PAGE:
Smith & Towns 1824 - Printed Posthorn Ledger paper
Paper from an irredeemably unused broken ledger book.
Made at Turkey Mill in Keighley, West Yorkshire in 1824 by papermakers Smith & Towns.
Handmade from linen rag and gelatine sized, these will be very hard-wearing and will accept print, watercolour and inks.
Sheets of Large Post, lightly blued (faded) hand-made paper, modern laid.
Trimmed to 15 5/8 x 20” after machine ruling (sepia).
Landscape format, fly-folded to 15 5/8” x 10” for binding.
Left half of sheet carries countermark: S & T // TURKEY MILL // 1824.
Right hand half has watermark of post horn in a crowned shield with stylised S & M cypher beneath.
In 1822, John and Joseph Town persuaded their father, a wealthy yeoman butcher, to pay for a new paper mill to be built for them to run.
John Town (senior) did so, but on the understanding that they would take their brother-in-law, John Smith - a paper-maker of high standing - into partnership with them.
Instead of building a new mill, John Smith (senior) bought a disused worsted
cloth mill and had it converted to offices, then built a new paper mill beside it.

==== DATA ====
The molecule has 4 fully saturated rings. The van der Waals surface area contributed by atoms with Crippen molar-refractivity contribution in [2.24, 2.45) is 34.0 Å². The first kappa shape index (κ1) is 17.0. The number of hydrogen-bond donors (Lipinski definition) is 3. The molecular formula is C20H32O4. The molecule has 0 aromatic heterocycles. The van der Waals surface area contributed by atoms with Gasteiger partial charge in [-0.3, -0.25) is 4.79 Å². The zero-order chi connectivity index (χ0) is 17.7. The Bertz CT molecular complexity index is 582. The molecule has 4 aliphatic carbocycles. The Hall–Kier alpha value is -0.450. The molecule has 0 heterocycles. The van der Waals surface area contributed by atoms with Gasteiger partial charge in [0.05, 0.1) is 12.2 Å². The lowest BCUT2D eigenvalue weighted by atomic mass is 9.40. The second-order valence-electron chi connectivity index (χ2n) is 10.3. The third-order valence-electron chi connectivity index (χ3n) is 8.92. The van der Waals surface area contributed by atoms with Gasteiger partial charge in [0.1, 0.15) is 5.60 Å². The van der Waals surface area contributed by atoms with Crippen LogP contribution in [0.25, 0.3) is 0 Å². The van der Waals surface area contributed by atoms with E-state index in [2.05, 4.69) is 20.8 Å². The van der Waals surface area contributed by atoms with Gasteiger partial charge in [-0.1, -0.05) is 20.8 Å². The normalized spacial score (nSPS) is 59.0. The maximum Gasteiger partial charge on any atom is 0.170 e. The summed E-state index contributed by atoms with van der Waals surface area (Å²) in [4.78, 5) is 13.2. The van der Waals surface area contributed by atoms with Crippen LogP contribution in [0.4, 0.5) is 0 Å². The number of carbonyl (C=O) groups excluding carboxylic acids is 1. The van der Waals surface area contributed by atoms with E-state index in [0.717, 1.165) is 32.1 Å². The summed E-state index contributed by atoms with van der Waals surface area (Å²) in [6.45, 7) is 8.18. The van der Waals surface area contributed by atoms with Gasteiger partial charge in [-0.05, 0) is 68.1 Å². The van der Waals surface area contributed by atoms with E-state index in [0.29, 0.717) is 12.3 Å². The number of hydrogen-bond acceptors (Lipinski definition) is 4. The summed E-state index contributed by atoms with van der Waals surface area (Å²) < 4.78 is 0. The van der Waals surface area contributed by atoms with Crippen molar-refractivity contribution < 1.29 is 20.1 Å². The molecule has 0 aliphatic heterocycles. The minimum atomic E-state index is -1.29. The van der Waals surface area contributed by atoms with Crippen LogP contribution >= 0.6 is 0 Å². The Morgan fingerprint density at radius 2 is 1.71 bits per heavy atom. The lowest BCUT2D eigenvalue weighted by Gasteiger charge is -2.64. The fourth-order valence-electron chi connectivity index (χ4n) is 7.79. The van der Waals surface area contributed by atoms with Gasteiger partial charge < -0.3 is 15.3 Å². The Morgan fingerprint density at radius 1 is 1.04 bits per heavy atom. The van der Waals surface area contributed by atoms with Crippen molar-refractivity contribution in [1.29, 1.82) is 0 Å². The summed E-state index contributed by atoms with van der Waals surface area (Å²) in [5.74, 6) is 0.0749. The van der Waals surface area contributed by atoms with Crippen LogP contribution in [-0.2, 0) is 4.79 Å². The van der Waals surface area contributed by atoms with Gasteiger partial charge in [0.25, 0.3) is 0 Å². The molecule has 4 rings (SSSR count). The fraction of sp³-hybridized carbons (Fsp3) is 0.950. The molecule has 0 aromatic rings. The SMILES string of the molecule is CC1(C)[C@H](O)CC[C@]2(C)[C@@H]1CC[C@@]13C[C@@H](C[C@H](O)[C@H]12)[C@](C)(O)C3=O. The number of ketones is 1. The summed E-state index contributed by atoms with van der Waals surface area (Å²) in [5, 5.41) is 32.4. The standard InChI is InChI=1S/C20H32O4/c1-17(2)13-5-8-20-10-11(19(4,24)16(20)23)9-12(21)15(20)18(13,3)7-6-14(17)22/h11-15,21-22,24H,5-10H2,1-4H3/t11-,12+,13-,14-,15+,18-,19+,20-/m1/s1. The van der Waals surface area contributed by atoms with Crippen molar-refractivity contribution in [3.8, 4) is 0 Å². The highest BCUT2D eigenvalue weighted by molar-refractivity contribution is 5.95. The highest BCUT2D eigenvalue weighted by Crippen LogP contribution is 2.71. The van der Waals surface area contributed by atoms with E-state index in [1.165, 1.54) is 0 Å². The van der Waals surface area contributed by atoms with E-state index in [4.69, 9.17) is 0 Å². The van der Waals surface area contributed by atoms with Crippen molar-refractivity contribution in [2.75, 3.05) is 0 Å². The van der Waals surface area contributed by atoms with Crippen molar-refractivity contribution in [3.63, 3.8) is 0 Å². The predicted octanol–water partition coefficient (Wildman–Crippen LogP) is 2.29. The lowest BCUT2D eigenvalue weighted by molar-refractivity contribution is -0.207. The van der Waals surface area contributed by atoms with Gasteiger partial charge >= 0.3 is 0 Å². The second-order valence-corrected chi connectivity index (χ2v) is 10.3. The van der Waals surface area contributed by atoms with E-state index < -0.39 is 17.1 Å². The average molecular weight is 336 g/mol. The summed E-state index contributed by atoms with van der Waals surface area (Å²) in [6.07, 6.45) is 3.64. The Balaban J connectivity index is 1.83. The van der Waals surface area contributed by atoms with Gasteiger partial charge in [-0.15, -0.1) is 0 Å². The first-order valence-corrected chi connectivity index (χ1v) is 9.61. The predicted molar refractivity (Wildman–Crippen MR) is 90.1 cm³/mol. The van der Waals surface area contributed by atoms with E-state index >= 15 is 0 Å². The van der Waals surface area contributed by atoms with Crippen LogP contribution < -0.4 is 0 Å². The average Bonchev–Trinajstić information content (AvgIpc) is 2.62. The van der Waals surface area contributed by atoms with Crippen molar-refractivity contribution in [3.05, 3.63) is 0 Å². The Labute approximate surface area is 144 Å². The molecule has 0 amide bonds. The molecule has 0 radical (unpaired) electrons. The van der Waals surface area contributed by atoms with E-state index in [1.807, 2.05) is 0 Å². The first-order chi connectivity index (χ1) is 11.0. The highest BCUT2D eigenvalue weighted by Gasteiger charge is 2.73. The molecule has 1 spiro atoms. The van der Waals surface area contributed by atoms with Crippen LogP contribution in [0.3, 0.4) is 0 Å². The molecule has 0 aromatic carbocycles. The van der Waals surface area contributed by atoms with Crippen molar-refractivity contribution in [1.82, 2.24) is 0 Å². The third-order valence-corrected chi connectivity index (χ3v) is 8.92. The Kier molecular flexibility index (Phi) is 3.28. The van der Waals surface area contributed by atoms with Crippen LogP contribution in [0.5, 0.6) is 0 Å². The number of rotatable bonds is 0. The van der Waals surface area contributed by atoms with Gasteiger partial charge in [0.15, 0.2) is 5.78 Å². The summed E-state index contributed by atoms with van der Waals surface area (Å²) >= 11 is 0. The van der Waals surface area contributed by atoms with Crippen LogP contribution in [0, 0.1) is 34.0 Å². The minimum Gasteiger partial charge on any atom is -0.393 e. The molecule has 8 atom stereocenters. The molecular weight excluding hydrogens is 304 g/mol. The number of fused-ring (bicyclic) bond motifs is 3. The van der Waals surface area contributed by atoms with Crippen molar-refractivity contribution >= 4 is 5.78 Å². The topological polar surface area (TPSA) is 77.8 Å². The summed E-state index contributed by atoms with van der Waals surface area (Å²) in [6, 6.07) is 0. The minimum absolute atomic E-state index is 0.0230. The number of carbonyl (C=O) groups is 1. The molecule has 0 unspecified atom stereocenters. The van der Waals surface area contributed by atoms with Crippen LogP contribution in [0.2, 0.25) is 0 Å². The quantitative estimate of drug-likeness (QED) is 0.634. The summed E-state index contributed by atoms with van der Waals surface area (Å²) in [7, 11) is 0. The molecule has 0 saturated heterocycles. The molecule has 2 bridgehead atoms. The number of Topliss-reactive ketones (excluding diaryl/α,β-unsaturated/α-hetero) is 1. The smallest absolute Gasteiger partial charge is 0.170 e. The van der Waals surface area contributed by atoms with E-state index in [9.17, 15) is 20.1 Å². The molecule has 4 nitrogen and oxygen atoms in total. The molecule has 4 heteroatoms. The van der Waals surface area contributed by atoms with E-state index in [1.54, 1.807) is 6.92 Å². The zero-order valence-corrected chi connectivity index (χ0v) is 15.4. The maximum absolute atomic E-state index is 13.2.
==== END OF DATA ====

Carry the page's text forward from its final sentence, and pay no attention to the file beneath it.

Thus, Goose Eye Mill became Turkey Mill, on the North Beck of the river Worth, just west of Keighley in Yorkshire.
The business was called Smith and Towns.
In 1824, John Town (senior) and his wife, Ann, died within just 10 days of each other: Ann first of a malignant fever, John next, from septicæmia from an infected foot injury.
The Mill was left to the two brothers (still in their early 20’s) with John Smith staying-on to guide them.
The business did well, but there must have been some sort of falling-out, because in 1831 John Smith set-up two rival mills, Sunnydale Mill and Morton Mill, just 5 miles away, where he installed the relatively new technology paper-making machines.
Turkey Mill carried on making paper by hand until 1835 when they too installed a 60” Fourdrinier paper-making machine. but in the title of J & J Town.
Size - 330 x 205 mm, 13 x 8 1/16th inch
Weight- Approximately 98 gsm
Surface- Modern Laid (7/8ths of an inch apart)
Information provided with thanks by Stephen Hill - paper historian.